Lawton: More tweaks to defense coming
For everyone who has expressed so much concern over the state of the Lightning's defense, Brian Lawton wants you to know he feels your pain. Okay, that's a little journalistic hyperbole, but Lawton, the Lightning's new vice president of hockey operations, said if the season began today, he would not be happy with the state of Tampa Bay's blue line.
"No, not yet," he said. "We have some nice depth and some nice pieces I'm very happy about, but I still don't think we're there yet. We still have some work to do."
Right now, the team's top seven appear to be Filip Kuba, Paul Ranger, Matt Carle, Alex Picard, Shane O'Brien, Mike Lundin and Andrew Hutchinson. It is a very inexperienced group as after Kuba's 531 games, the next most-experienced player is Ranger with 220. That is why Lawton said, "We're very excited about the potential. We don't want to get ahead of ourselves, though. Potential takes time. It's not an easy deal."
Lawton said all avenues of acquisition are still open (free agency, trades and waiver wires with names such as Darryl Sydor and Bryan McCabe floating around), but, really, it would seem trades make the most sense. We already have spoken about how the Lightning, with so many forwards, has some room to play, and it would seem players such as Jussi Jokinen, Michel Ouellet and Jason Ward would be the assets that can be moved. The maneuvering might not come as quickly as the retooling of the forwards. Then again, it is only July. As Lawton said, "We're definitely not done."
Lawton hit on several other topics.
- He said Vinny Lecavalier's contract extension, which will be announced Tuesday, may not be as advertised. It was first reported on Canada's TSN as a nine-year, $77-million deal. But Lawton said, "We're putting on the finishing touches. Everything you've read in the media, it's all false."
- Lawton said the training and equipment staffs all have been retained.
- He said assistant coaches Mike Sullivan and Jeff Reese, still are technically employed by Tampa Bay, are talking to other teams.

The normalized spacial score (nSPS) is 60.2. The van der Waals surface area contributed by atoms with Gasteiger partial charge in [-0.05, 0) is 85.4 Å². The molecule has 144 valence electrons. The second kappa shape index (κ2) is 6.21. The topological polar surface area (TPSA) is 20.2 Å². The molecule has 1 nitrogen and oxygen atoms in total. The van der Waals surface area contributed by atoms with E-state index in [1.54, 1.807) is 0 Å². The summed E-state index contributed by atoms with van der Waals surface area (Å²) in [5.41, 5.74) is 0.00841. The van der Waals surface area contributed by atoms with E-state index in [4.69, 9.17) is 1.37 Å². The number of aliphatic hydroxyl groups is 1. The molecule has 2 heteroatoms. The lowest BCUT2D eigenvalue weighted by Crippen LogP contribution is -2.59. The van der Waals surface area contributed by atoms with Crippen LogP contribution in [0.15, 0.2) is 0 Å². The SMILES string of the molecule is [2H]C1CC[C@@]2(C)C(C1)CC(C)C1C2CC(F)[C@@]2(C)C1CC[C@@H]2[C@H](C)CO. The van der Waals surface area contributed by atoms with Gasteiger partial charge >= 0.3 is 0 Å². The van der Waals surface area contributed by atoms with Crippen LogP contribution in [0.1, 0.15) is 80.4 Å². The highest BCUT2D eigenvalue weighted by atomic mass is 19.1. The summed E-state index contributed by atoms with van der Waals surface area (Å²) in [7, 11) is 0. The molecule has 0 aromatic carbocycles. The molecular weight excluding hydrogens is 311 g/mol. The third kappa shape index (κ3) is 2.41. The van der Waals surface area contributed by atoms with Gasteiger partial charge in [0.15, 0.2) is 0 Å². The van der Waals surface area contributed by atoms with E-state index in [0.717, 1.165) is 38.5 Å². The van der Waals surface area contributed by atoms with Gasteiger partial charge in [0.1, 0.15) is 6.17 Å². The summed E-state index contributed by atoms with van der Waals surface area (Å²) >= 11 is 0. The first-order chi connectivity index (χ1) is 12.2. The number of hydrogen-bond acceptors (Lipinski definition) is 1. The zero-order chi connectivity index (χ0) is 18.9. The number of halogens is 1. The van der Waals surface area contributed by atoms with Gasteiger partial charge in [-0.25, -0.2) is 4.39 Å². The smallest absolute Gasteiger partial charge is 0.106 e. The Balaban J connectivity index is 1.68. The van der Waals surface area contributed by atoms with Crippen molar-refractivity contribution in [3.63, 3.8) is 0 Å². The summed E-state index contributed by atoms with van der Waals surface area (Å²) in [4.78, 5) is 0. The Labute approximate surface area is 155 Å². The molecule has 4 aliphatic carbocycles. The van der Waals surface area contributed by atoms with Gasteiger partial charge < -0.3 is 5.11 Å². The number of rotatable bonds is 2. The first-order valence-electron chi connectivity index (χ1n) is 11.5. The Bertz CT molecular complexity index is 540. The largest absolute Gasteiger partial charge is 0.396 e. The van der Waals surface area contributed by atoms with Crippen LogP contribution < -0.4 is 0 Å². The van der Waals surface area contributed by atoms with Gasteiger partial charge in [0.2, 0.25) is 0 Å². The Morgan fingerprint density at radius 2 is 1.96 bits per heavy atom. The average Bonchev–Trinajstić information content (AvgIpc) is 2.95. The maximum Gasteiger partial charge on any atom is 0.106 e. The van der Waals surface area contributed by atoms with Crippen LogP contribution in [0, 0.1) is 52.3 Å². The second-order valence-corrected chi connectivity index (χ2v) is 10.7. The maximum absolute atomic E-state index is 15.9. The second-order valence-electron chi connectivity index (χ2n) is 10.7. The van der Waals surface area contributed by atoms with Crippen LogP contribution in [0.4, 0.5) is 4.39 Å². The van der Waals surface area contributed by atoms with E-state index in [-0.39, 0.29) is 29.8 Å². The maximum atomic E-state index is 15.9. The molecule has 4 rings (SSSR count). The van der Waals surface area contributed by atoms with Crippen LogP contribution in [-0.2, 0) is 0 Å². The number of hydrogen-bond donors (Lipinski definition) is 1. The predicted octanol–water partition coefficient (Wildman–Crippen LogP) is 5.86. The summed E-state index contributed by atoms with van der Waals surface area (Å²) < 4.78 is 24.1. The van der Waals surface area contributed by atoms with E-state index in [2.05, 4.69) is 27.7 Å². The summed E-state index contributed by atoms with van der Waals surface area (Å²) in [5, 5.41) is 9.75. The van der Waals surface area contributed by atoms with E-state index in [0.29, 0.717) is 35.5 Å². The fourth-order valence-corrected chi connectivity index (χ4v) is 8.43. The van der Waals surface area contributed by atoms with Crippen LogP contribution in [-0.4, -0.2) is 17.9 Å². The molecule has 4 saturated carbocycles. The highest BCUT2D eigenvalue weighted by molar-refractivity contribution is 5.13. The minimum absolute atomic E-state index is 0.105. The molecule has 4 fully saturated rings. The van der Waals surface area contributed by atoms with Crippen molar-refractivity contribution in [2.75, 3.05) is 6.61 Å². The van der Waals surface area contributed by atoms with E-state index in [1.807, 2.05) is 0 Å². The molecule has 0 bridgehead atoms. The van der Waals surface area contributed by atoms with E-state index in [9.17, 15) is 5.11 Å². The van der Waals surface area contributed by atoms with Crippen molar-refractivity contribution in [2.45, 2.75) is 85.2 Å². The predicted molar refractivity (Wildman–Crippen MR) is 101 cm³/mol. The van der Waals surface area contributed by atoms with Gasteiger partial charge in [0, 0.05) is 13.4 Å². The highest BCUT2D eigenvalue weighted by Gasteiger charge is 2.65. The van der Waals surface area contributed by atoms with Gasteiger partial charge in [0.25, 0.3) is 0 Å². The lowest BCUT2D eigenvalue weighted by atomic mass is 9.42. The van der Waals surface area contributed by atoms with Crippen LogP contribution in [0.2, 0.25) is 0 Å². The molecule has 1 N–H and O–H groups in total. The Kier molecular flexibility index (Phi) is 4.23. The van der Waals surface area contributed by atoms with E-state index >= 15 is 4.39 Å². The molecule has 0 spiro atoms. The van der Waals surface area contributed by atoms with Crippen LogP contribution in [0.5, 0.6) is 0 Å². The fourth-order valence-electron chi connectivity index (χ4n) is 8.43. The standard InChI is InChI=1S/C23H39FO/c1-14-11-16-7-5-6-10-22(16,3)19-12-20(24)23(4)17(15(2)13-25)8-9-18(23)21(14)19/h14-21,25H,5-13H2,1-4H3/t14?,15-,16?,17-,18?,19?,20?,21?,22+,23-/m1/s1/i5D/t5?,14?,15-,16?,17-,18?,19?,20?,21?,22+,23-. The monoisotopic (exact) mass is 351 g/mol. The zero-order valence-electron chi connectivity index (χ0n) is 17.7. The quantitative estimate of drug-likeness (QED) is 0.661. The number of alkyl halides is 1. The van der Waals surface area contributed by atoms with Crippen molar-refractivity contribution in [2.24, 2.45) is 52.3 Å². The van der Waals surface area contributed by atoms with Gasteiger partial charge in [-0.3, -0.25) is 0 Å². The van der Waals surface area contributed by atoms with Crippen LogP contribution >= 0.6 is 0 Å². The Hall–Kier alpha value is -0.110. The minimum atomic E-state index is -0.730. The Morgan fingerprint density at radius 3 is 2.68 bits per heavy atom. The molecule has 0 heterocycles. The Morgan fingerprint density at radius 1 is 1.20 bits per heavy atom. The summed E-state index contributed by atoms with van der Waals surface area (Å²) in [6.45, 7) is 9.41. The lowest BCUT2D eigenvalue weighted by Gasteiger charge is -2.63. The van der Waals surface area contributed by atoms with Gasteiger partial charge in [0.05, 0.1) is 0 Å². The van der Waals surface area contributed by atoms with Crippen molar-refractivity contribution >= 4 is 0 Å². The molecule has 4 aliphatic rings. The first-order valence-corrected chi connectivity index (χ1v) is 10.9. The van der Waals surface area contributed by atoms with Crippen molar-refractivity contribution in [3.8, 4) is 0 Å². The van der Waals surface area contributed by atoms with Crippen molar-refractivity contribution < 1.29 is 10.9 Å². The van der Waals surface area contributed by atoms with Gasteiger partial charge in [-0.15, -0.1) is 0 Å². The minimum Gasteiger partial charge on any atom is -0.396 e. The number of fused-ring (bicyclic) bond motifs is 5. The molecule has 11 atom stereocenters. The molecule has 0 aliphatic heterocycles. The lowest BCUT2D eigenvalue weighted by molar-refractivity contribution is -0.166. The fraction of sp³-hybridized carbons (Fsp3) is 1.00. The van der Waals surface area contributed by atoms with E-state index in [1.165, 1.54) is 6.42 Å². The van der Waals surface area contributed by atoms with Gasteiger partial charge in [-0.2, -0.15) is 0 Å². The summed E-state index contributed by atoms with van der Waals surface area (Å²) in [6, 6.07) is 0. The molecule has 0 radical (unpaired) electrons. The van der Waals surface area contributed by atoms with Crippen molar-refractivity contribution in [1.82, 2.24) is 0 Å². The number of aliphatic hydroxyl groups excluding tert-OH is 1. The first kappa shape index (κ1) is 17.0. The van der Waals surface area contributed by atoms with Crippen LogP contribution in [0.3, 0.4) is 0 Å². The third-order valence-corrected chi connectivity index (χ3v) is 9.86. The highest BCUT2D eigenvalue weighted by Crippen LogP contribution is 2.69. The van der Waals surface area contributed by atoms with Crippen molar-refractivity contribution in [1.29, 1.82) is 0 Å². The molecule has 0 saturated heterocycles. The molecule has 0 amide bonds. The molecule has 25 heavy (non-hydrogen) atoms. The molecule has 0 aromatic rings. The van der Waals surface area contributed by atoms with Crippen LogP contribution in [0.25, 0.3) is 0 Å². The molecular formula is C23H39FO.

- Lawton also better defined the team's management structure. He said he and general manager Jay Feaster are in discussions to define Feaster's role. He said co-assistant general managers Tom Kurvers and Claude Loiselle will split duties. Kurvers will be more concerned with player issues, more so on the minor league side. He said Loiselle will work on contract negotiations and CBA compliance. "So they'll be a division of work, the way I see it," Lawton said.
- Jim Hammett, the new director of player personnel, is one of the "senior people" along with Lawton and owners Oren Koules and Len Barrie, all of whom will be in on personnel decisions. "It's a group decision on everything. At the end of it, we canvass everybody's opinion and then we come down to, generally, Len, Oren and myself," Lawton said.
The good thing about a triumvirate: "There's three people, so there's never a tie," Lawton joked. "Everybody is really good about it. Those guys defer to me if there are opposing opinions. I think it's worked remarkably well considering Oren, Len and myself are reasonably new."
- As for Lawton's role, the hocky operations department reports to him, and he reports to owners Oren Koules and Len Barri. "My (butt) is on the line if things don't go well," Lawton said. "I know that and I accept it. I need to be able to give praise as quickly and as easily as possible, and be confident in myself and my abilities. Everybody else gets the credit if we can do something successfully, and I'll take the responsibility if things don't go well."
- Ultimately, though, Lawton said, "At the end of the day, the titles aren't so much important for this organization. It's more breaking down barriers and removing obstructions."